Are cost-share payments a cost-effective way to increase cover crop area?
By Alejandro Plastina, Farm Foundation Agricultural Economics Fellow/Iowa State University and Wendiam Sawadgo, Auburn University
Farmers often use cover crops for their soil health benefits. However, the benefits of cover crops go beyond the farm, as they have been shown to reduce nutrient pollution from fields to waterways through leaching or runoff. As such, cover crops have been extensively promoted in the United States as a way to improve water quality around farmland and downstream in major water bodies such as the Gulf of Mexico, Lake Erie, and the Chesapeake Bay. Despite the 50% increase in cover crop adoption between 2012 and 2017, amounting to 5.1 million acres (Wallander et al., 2021), total cover crop area in 2017 represented less than 4 percent of total cropland acres in the United States.
This low adoption rate is likely in part due to the high costs of implementing cover crops, which in the Midwest typically amount to $40 per acre, mostly from the added cost to plant cover crops. To promote the use of cover crops, several cost-share programs are available to farmers, including the Environmental Quality Incentive Program (EQIP) and the Conservation Stewardship Program (CSP).
An important concept in the design of cost-share programs is additionality: the adoption of a practice that would not have occurred in the absence of cost-share. When additionality is low, farmers who receive cost-share largely do not require it to implement cover crops, and programs tend to be cost-ineffective. High additionality indicates that farmers would not implement the practices without cost-share and is associated with cost-effective programs. The discussion of additionality and effectiveness of payments for environmental services is central to the development of agriculture carbon markets.
Only a few studies use farm-level data to evaluate the additionality of programs promoting conservation practices in the United States. Claassen and colleagues (2018) found that additionality rates differed among programs promoting nutrient management, conservation tillage, and buffer strips across the United States. They also found greater additionality for practices that take land out of crop production or have greater short-term costs. Studies in Maryland (Lichtenberg and Smith-Ramirez 2011; Fleming 2017; Fleming and colleagues 2018) and Ohio (Mezzatesta and colleagues 2013) found that crop farmers’ enrollment in cost-share programs increased the share of acres under cover crops from 8% to 28%. Results from ongoing work by Gonzalez-Ramirez and Arbuckle (2016) indicate that that cost-share payments increase acreage share of cover crops by 18 percentage points among Iowa farmers. Lee and colleagues (2018) found that Iowa farmers who received cost-share or technical assistance were more than twice as likely to plant cover crops than those who did not. The question remains—are cost-share programs effective at increasing cover crop use or would the participants of cost-share programs have planted cover crops regardless?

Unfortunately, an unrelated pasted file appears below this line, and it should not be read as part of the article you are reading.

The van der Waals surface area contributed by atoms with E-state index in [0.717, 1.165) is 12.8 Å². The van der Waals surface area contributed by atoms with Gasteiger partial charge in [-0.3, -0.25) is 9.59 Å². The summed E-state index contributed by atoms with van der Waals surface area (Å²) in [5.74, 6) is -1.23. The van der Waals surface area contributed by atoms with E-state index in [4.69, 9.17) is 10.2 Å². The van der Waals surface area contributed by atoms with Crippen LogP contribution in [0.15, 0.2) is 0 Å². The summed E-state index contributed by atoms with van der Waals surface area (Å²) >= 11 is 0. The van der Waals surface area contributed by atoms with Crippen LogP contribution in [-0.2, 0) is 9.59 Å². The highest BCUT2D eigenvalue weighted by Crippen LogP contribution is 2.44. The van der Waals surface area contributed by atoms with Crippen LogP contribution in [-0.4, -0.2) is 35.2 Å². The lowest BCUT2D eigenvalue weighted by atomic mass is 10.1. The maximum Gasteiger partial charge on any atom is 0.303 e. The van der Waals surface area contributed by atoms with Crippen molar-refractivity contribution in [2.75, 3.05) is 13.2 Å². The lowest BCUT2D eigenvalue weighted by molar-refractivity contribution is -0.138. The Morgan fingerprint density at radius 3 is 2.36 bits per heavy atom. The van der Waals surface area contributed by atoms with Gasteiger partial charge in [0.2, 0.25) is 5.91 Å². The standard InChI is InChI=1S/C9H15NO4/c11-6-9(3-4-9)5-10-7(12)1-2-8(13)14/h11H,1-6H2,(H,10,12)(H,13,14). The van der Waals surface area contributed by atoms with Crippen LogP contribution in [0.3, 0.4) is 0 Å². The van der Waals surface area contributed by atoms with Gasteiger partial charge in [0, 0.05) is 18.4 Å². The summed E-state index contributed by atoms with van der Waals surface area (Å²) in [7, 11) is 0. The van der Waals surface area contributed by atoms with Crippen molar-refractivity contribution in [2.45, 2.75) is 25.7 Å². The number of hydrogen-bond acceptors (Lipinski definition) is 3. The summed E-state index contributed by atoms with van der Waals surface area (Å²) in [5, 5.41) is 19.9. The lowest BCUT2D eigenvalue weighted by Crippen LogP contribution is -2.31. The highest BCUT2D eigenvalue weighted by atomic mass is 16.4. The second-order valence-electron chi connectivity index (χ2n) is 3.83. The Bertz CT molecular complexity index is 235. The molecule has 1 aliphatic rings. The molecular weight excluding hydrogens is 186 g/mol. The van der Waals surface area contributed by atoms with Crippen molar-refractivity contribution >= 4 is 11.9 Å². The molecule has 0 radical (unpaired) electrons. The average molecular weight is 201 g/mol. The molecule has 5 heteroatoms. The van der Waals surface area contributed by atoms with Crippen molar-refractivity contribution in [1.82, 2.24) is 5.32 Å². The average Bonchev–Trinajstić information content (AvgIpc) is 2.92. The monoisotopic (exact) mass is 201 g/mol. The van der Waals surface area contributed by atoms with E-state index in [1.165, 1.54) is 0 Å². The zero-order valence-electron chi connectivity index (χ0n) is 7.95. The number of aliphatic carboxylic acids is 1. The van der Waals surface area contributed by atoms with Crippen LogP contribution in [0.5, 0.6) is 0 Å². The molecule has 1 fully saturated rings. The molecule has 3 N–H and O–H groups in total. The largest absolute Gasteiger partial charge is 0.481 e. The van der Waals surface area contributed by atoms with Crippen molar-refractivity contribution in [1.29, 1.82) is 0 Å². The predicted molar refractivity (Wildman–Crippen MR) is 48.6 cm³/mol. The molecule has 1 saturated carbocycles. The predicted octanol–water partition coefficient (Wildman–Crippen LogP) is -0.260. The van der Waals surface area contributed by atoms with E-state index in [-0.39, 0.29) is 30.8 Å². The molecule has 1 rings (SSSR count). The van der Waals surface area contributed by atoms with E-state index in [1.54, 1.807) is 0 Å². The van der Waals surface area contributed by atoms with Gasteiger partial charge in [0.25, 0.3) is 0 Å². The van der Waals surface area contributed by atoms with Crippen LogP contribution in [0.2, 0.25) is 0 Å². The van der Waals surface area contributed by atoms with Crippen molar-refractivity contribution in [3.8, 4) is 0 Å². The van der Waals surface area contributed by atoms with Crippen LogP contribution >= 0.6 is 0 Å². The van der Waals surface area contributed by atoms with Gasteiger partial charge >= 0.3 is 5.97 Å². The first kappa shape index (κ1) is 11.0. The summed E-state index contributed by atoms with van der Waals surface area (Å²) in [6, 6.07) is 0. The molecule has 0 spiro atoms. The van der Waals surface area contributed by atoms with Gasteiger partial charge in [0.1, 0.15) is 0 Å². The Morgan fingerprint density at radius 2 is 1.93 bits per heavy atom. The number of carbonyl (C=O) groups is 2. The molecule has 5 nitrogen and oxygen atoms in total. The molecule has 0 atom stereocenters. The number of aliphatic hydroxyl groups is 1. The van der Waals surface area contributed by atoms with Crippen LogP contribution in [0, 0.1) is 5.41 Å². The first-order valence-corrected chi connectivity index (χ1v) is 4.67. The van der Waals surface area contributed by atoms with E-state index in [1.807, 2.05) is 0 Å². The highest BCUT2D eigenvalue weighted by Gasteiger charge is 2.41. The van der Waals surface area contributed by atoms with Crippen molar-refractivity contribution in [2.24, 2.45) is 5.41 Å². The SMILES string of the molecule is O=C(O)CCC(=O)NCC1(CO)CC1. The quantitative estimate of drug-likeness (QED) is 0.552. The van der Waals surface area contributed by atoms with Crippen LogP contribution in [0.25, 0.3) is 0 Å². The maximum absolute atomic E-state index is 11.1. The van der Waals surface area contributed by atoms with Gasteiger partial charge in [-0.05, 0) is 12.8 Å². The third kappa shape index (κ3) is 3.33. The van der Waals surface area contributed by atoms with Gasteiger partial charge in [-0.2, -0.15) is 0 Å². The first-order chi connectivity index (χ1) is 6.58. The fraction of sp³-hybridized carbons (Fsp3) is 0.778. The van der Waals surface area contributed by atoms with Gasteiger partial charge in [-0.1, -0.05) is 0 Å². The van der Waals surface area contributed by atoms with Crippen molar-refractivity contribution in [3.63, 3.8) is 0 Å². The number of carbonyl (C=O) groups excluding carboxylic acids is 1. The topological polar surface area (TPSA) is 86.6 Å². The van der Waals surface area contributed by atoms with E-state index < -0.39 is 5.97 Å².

Iowa has the second-largest publicly funded cost-share program for cover crops in terms of acreage enrolled, only behind Maryland. A recent article by Sawadgo and Plastina (2021) evaluates the cost-effectiveness of cost-share programs promoting cover crops in Iowa using farm-level data from a statewide survey linked to the Census of Agriculture. About 40% of cover crop users in Iowa received cost-share payments that averaged $26 per acre. The goal of the article is to understand whether cost-share programs actually translated into additional acres planted to cover crops in Iowa, or they simply act as a cash transfer that does not lead to increased environmental benefits. After accounting for factors such as differences in past cover crop area, farm size, rented farmland, and presence of livestock or poultry, the article finds that cost-share recipients planted an additional 15% of their farmland to cover crops than they would have, had they not received cost-share. Fifty-four percent of cost-share funded acres were additional, meaning that over half of farmland in cost-share programs funded cover crop acreage that would not have been planted without payment. This suggests that although a large chunk of spending went to acreage that would have had cover crops regardless, there was a significant amount of farmland that was planted to cover crops due to the cost-share programs.